Brooke Shields Says 'Blue Lagoon' Director Randal Kleiser Reached Out to Her After Seeing 'Pretty Baby' Doc

The actress accuses Randal Kleiser of trying to sell her 'sexual awakening.'

Brooke Shields' Hulu docuseries, Pretty Baby, is getting attention from both fans and those from her past. On Tuesday's episode of The Drew Barrymore Show, the 57-year-old actress reveals that The Blue Lagoon director Randal Kleiser reached out to her after watching the doc.

"I saw his name on my phone and I was like, ‘What do I do?’ and I let it go to voicemail because I was like, I want to see what the tone is. And he wants to chat, I don’t know about what, I don’t feel like bringing any of it back up again," she says of possibly speaking with the 76-year-old filmmaker.

The Blue Lagoon, released in 1980, takes place in the Victorian period when two children who are cousins, played by Shields and Christopher Atkins, are shipwrecked on a tropical island in the South Pacific. With no adults to guide them, the two make a simple life together, unaware that sexual maturity will eventually intervene.

Brooke Shields in the 1980 movie, 'The Blue Lagoon.' - Hulton Archive/Getty Images
Brooke Shields and Christopher Atkins in 'The Blue Lagoon.' - Columbia Pictures/Getty Images

Shields was around 14 years old when she started filming the movie while Atkins was four years older than her. The young co-stars were portrayed as nude for most of the movie, with Shields' long hair covering up her body.

The actress says in Pretty Baby that to market the movie "they wanted to sell my actual sexual awakening." She notes in the docuseries, "The irony was, I wasn't in touch with any of my own sexuality."

In the doc, Kleiser is quoted as telling a newspaper of Shields, "It's real, she's going from a child to a woman during the filming."

As for having a conversation with Kleiser now, Shields tells Barrymore, "It’s not about that, but it was about these males needing me to be in a certain category to serve their story, and it never was about me, it was not protective of me. It was fun and loving at times but I was just there, I was a pawn, I was a piece, I was a commodity."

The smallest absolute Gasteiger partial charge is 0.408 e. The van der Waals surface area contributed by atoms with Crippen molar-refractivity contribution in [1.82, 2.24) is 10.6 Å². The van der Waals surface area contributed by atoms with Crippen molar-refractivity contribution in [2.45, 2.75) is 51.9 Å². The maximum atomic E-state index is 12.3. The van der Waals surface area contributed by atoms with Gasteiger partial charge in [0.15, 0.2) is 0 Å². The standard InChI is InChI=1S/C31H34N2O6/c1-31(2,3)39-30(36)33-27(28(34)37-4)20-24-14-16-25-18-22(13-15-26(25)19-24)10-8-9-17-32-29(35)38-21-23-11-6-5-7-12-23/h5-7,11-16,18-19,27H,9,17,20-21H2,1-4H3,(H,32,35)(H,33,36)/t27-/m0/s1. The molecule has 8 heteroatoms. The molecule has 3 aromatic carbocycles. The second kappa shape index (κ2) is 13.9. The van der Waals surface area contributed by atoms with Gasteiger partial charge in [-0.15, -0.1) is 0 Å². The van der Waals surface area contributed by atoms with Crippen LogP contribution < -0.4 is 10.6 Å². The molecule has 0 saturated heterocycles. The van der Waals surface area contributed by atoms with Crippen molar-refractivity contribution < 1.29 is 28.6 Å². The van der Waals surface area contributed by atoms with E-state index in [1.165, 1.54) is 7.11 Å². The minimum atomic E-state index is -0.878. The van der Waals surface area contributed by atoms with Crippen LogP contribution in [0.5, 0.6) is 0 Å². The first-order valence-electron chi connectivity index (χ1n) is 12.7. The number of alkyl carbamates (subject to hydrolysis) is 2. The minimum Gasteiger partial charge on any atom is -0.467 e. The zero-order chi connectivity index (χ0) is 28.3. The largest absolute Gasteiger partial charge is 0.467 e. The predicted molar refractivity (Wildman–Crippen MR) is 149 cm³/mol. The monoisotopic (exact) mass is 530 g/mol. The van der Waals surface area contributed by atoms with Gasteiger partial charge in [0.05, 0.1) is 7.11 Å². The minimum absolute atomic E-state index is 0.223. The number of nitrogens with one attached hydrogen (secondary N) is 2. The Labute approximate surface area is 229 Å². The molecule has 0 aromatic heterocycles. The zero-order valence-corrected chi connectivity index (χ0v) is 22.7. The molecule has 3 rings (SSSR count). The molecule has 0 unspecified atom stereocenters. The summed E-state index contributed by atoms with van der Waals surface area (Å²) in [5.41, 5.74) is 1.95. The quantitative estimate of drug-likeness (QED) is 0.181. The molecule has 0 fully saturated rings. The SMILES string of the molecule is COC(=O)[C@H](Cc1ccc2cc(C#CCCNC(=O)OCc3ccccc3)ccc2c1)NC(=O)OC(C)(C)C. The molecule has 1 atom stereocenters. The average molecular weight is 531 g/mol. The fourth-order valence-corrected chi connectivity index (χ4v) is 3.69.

Shields and Barrymore, who was also a child star, go on to discuss how they felt about the Me Too movement and where their stories fit.

"I didn’t know where I fell on the spectrum of it," Shields admits. "I don’t know where to interpret my experiences because I was made to feel culpable, and by the same time, you victim shame yourself, but we were so young and it was appropriate that we just, I couldn’t feel sorry, I didn’t know what it was, I didn’t know, and so when it was called out to me as such I was like, 'No, not going there. It did not happen.'"

Barrymore agrees, adding, "That’s exactly how I felt. I felt like I couldn’t speak to the movement and I was so happy it was happening but I felt like I experienced too many things that were so gray and so awkward and that I didn’t know were wrong at the time, I guess as an adult with hindsight, as a mother of daughters."

The women also talk about their mothers, Teri Shields and Jaid Barrymore, overseeing much of their childhood careers. 

When asked about how her mom would sit in on all her interviews, Shields says that move was "under the guise of protection but it was more ownership and fear I think."

Barrymore refers to Shields' mom as the original momager, to which the actress reacts, "All I knew was, keep my mother alive, keep dancing and get stuff, but to emerge from it not angry or jaded, it’s in there, it’s something in your character, it’s in my character."

She adds, "Doing this documentary, it’s given me life in the most interesting way."

Pretty Baby: Brooke Shields is now streaming on Hulu.